Gregory Lestrade approached the corner of Baker Street with a slight hesitation. He wasn’t too keen on the great Sherlock Holmes ever since he had become one of the many victims at the catastrophe of a Christmas party the month previous. Everyone had burned with embarrassment as Sherlock tore them all apart in turn. Greg was, of course, furious about the airing of his personal life in front of colleagues and friends, but he was even more upset at the fact that he knew every word to come from the detective's mouth was true. And Sherlock knew that as well. Mostly, he felt sorry for poor Molly. Her feelings for Sherlock were the worst kept secret in the department and she was often the butt of jokes, but she did nothing to deserve the truly abrasive treatment from her crush. She deserved better. Greg’s thoughts melted away as he turned the corner and steeled himself for the possibility of even more abuse from the consulting detective.
A few steps from the front door, Greg looked up from his feet and snapped out of his musings upon hearing the heavy black door click shut. Mycroft Holmes was standing on the front step, umbrella in hand.
“Ah, Detective Inspector,” the posh man said in greeting.
“Mr. Holmes,” he answered back with a nod.
“Mycroft, please. Here to see my distressing little brother?” Greg was sure that Mycroft already knew that answer. He read the paper, after all, and probably many secure briefings detailing this particularly distressing case. Greg still wasn’t exactly sure which sector of the government the elder Holmes worked in, but from all the hints Sherlock dropped, he was sure he didn’t really want to know.
“Unfortunately, yes. And yourself? Just in for a family visit?” Greg questioned lightly knowing that this Holmes was not especially good at sharing personal details, much like his sibling.
He seemed to smile. It was a close copy of a natural smile, yet it did not quite reach his eyes.
“Mm, no, in fact. I was here to see Mrs. Hudson. I felt that I owed her an apology.”
Greg watched Mycroft as he looked down Baker Street and then rotated the handle of his umbrella in his palm. He wasn’t sure why Mycroft would need to apologize to Mrs. Hudson. He always seemed to be the perfect gentleman to her.
“Ahh. Yes. Well, that was nice of you. At least one of you got some manners from the gene pool,” Greg assured him with a smile.
Mycroft looked up from his umbrella. This time a genuine smile graced his sharp features.
They looked at one another in silence for another moment until Mycroft moved towards a sleek black sedan that had quietly rolled up the street behind Greg. The Detective Inspector turned as Mycroft opened the door.
“It was good seeing you again so soon in this, as of yet, unspoiled New Year, Detective Inspector,” he held out his hand.
“You know you can call me Greg, right? I think I’ve earned it. I work with your brother on a regular basis, after all,” he supplied as he shook Mycroft’s strong hand.
“As you wish, Gregory,” he replied letting go with a flourish as he quickly slipped into the car.
Greg couldn’t help but make a face. His given name had been used exclusively by his parents when he was in trouble for as long as he could remember. He still got calls from his mum admonishing him, ‘Gregory!’, for poor sleeping and eating habits and the state of his ruined marriage. The look didn’t slip past Mycroft’s watchful gaze. He rolled down the window and stretched out his hand, this time holding a business card. Greg took it, a question on his lips, but before he could say a word, Mycroft bid him a good day and the car pulled away from the kerb. The window rolled up as the sedan slipped around the corner.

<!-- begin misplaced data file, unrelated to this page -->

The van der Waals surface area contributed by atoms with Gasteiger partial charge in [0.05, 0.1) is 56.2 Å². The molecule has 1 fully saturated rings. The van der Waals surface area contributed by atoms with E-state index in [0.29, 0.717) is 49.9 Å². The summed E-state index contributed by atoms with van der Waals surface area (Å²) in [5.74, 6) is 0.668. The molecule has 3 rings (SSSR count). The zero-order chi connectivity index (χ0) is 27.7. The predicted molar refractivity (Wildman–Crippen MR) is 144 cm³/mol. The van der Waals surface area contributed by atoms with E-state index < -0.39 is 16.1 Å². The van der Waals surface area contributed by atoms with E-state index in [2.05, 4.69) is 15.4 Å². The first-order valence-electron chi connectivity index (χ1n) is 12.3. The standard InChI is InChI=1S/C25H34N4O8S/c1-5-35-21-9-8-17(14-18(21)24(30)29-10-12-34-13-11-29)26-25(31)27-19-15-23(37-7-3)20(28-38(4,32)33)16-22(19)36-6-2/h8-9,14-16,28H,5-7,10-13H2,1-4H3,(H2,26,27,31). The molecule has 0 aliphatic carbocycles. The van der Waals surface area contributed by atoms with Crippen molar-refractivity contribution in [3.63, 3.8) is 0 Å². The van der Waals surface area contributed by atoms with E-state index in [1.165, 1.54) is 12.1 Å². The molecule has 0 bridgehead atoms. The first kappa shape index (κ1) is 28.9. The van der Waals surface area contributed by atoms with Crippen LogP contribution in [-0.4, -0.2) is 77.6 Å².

Greg looked down and saw three business cards stacked together in his hand instead of the one he had been expecting. The first was for a marriage counselor. The second, a divorce lawyer. The third read M. Holmes with a mobile number neatly etched underneath the fancy script.
Greg smiled to himself as he shuffled through the three cards. The Holmes brothers were more alike than they would ever admit. He puffed out a breath and dug into his coat pocket for his phone. He punched in the number and typed:
Thanks for the cards, but I won’t be needing the counselor. Didn’t Sherlock tell you too? That’s all done with.
He sent the message before he could think twice about the decision to consciously flirt with a Holmes. He put the phone back in his pocket and walked into 221 Baker Street, making his way to the upstairs flat. He was stopped on the fourth stair to B when his phone vibrated a response. He reached into his jacket again, flipped open the screen and read:
You are welcome, Gregory. How unfortunate for you, though. Maybe you would like to talk about it over dinner. MH.
He quickly typed back:
Sounds like a date. Friday around 7?
He waited on the step for the reply. He felt giddy as his heart raced. He hadn’t set up a date with anyone in nearly a decade. The mobile buzzed in response even more quickly than before.
Perfect. I look forward to it. MH.
Greg smiled as he closed his phone and bounded up the steps. The door to 221b was already cracked open. He knocked out of politeness and walked into the smokey flat.
“Did you just set up a date with my revolting brother?” Greg heard from the kitchen as John looked up from the morning paper in his armchair. Greg could only sigh in disbelief.
“Don’t let him fool you. He was watching from the window the whole time you were out there,” John mock whispered.
A cigar came flying from the kitchen and knocked John squarely in the temple.
“John! Do NOT reveal my observational secrets to members of the Yard without my permission, especially if they are informants for Mycroft!”
Greg fell into the other armchair. The new year was less than three weeks old, but he had a feeling it would be one to remember. He was sure one, or both, of the Holmes brothers would make that a reality.